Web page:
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Mark Milley told senators terrorist groups could reemerge in Afghanistan much quicker than predicted


Terror threat is RAISED: Joint Chiefs of Staff Chair Mark Milley tells senators that the US homeland is now at greater risk from terror groups in Afghanistan in major blow to American efforts after 20 years of fighting in the country

  • Mark Milley told senators he will update an assessment on the timeline of a terrorist group reemergence in Afghanistan up from a two-year ‘medium threat’
  • The chairman of the Joint Chiefs of Staff, Secretary of State Antony Blinken and Defense Secretary Lloyd Austin briefed a bipartisan group of senators on Sunday
  • They said President Biden and top military officials underestimated how quickly the Taliban would retake Afghanistan after the troop withdrawal
  • ‘Two takeaways for me – We’re gonna leave tens of thousands of people behind… and the timeline in terms of threats has accelerated,’ a source on the call said

Afghanistan fell to the Taliban much faster than President Joe Biden and his top military leaders predicted, a Sunday report from Axios reveals.

Chairman of the Joint Chiefs of Staff General Mark Milley told a bipartisan group of senators during a Sunday call that a past assessment of how soon the terrorist groups will reemerge in Afghanistan will drastically speed up due to the events over the last week.

On the call with Milley, Defense Secretary Lloyd Austin and Secretary of State Antony Blinken, Republican Senator Lindsey Graham asked if they will revise the assessment given to Congress in June that classified a ‘medium’ risk of terrorist group reconstituting within two years of withdrawal. 

‘Yes,’ Milley responded about changing the threat assessment report, according to Axios.

He also said he would be more than willing to brief senators in a classified setting on the unfolding Afghanistan situation.

The bipartisan group of senators on the call pressed Milley and Austin on efforts to get U.S. personnel out of Afghanistan as images already emerged of a helicopter evacuation from the U.S. Embassy in Kabul – reminiscent of the fall of Saigon.

Chairman of the Joint Chiefs of Staff Mark Milley told senators on Sunday that they would update an assessment on the timeline of a terrorist group reemergence in Afghanistan from a ‘medium threat’ in two years time due to the recent events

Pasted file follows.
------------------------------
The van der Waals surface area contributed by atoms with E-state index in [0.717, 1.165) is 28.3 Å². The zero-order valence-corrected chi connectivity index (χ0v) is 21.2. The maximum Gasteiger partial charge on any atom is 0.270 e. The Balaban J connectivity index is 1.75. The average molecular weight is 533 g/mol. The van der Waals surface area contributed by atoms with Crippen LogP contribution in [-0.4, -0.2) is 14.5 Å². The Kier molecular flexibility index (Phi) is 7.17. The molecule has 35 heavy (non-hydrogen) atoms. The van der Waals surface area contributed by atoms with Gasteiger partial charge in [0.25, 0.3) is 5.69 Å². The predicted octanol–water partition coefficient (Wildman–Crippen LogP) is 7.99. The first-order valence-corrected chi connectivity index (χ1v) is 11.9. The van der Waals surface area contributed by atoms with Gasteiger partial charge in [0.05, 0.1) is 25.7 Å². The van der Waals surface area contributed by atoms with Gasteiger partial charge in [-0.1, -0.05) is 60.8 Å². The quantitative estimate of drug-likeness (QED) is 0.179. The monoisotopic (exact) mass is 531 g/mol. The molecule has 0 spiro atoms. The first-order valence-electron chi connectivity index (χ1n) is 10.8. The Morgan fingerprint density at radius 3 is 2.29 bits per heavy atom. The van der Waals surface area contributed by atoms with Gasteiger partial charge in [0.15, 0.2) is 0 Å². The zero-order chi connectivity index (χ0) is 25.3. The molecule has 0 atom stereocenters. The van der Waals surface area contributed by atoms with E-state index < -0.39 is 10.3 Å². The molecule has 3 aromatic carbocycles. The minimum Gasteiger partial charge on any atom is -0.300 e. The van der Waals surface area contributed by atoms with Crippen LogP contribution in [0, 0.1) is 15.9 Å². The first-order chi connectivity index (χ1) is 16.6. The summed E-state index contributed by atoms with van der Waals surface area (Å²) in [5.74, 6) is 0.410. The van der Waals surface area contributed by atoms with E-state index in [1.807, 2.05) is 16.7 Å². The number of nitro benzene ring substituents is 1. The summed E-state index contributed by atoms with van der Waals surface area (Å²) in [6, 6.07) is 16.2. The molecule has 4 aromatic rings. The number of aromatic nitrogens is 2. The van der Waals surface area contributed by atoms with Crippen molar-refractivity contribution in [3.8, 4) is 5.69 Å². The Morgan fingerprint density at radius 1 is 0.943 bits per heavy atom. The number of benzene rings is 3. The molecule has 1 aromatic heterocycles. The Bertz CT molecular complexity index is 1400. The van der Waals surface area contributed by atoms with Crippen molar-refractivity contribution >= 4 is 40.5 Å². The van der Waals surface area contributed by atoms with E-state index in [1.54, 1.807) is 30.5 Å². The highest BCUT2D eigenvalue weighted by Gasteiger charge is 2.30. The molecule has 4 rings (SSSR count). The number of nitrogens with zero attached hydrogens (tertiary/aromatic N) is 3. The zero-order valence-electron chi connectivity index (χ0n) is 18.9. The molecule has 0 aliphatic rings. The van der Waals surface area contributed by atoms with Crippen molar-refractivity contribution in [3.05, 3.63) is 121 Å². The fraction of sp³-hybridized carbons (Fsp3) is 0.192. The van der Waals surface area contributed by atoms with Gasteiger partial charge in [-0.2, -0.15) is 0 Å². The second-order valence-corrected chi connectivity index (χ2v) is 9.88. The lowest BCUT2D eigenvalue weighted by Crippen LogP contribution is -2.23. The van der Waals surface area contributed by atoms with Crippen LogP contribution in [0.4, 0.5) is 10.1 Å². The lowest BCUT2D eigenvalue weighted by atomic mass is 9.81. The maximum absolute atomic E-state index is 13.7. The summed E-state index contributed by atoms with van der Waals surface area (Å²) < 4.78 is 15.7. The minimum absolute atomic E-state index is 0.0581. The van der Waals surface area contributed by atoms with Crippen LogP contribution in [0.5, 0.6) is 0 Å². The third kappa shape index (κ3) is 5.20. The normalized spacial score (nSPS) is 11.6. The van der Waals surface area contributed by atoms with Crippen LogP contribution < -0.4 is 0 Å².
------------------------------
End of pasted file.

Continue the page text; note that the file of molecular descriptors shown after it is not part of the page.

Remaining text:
Antony Blinken appeared on several Sunday shows to field questions on the Taliban take over of Afghanistan

Lloyd Austin speaks during a visit by President Joe Biden to the Pentagon on February 10, 2021

Also on the call with the bipartisan group of senators briefing on Afghanistan on Sunday were Secretary of State Antony Blinken (left) and Defense Secretary Lloyd Austin (right)

A source on the call said, according to Axios, that there is no way the U.S. can evacuate the more than 20,000 Afghans who want to escape the country by August 31.

‘Two takeaways for me – We’re gonna leave tens of thousands of people behind… and the timeline in terms of threats has accelerated,’ the source said.

The original reason the U.S. engaged in Afghanistan in 2001 was to prevent terrorist threats to the homeland from the Middle Eastern nation.

After 20 years, and billions of dollars spent, President Joe Biden’s total troop withdrawal left the region in disarray as the Taliban was able to overtake a majority of Afghanistan in just over a week.

The Islamic militant forces breached the capital city of Kabul on Sunday as the U.S. flag was removed from the embassy there and American citizens were told to shelter in place as gunfire broke out at the airport. Afghani President Ashraf Ghani fled the country as the Taliban entered Kabul.

By Sunday, the Taliban garnered almost complete control by over taking 28 of Afghanistan’s 34 provinces. 

Despite the swiftly escalating situation in Afghanistan, Biden’s administration ensures it was the right move to withdraw troops, while simultaneously blaming former President Donald Trump for setting the May 1, 2021 deadline during his time in office. 

The Taliban was able to seize control of Afghanistan much quicker than Biden and his military officials predicted. Here a Taliban militant holds rocket-propelled grenade on August 13 in Afghanistan's third biggest city, Herat

The Taliban was able to seize control of Afghanistan much quicker than Biden and his military officials predicted. Here a Taliban militant holds rocket-propelled grenade on August 13 in Afghanistan’s third biggest city, Herat

Just minutes before the Kabul airport started taking gunfire and Americans were warned of the Taliban threat in the city, the Pentagon’s Press Secretary John Kirby denied any ‘imminent threat’.

‘Kabul is not, right now, in an imminent threat environment,’ he said.

The Taliban initially said they were waiting outside the Kabul city limits for the ‘peaceful transfer of power,’ but soon after entered the capital city.

‘Our leadership had instructed our forces to remain at the gates of Kabul, not to enter the city,’ Taliban spokesperson Suhail Shaheen told BBC in an interview on Sunday.

‘We are awaiting a peaceful transfer of power,’ he said, adding the group expects that to happen in a matter of days.

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